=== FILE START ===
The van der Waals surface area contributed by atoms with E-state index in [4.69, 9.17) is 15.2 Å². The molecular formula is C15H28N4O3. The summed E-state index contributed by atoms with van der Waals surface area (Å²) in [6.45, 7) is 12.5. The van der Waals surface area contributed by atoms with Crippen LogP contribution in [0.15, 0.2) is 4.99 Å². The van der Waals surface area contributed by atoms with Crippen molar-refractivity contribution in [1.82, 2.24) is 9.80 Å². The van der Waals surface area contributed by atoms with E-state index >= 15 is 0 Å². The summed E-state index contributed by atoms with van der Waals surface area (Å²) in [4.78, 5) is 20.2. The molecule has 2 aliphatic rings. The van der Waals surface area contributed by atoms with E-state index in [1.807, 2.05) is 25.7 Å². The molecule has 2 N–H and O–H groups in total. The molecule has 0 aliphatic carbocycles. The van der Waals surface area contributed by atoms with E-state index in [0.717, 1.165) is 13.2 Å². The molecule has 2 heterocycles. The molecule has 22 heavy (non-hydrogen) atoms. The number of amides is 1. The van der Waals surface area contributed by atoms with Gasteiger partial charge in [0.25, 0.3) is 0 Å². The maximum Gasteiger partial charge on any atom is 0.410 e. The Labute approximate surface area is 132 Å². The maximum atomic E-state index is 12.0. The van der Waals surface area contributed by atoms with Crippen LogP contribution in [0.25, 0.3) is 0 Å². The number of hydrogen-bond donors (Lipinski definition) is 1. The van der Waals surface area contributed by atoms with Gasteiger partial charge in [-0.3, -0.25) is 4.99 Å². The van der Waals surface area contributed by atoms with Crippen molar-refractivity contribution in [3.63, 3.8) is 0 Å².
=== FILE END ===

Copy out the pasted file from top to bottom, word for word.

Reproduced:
The van der Waals surface area contributed by atoms with E-state index in [4.69, 9.17) is 15.2 Å². The molecular formula is C15H28N4O3. The summed E-state index contributed by atoms with van der Waals surface area (Å²) in [6.45, 7) is 12.5. The van der Waals surface area contributed by atoms with Crippen LogP contribution in [0.15, 0.2) is 4.99 Å². The van der Waals surface area contributed by atoms with Crippen molar-refractivity contribution in [1.82, 2.24) is 9.80 Å². The van der Waals surface area contributed by atoms with E-state index >= 15 is 0 Å². The summed E-state index contributed by atoms with van der Waals surface area (Å²) in [4.78, 5) is 20.2. The molecule has 2 aliphatic rings. The van der Waals surface area contributed by atoms with E-state index in [1.807, 2.05) is 25.7 Å². The molecule has 2 N–H and O–H groups in total. The molecule has 0 aliphatic carbocycles. The van der Waals surface area contributed by atoms with E-state index in [0.717, 1.165) is 13.2 Å². The molecule has 2 heterocycles. The molecule has 22 heavy (non-hydrogen) atoms. The number of amides is 1. The van der Waals surface area contributed by atoms with Gasteiger partial charge in [0.25, 0.3) is 0 Å². The maximum Gasteiger partial charge on any atom is 0.410 e. The Labute approximate surface area is 132 Å². The maximum atomic E-state index is 12.0. The van der Waals surface area contributed by atoms with Crippen LogP contribution in [0.25, 0.3) is 0 Å². The number of hydrogen-bond donors (Lipinski definition) is 1. The van der Waals surface area contributed by atoms with Gasteiger partial charge in [-0.3, -0.25) is 4.99 Å². The van der Waals surface area contributed by atoms with Crippen molar-refractivity contribution in [3.63, 3.8) is 0 Å².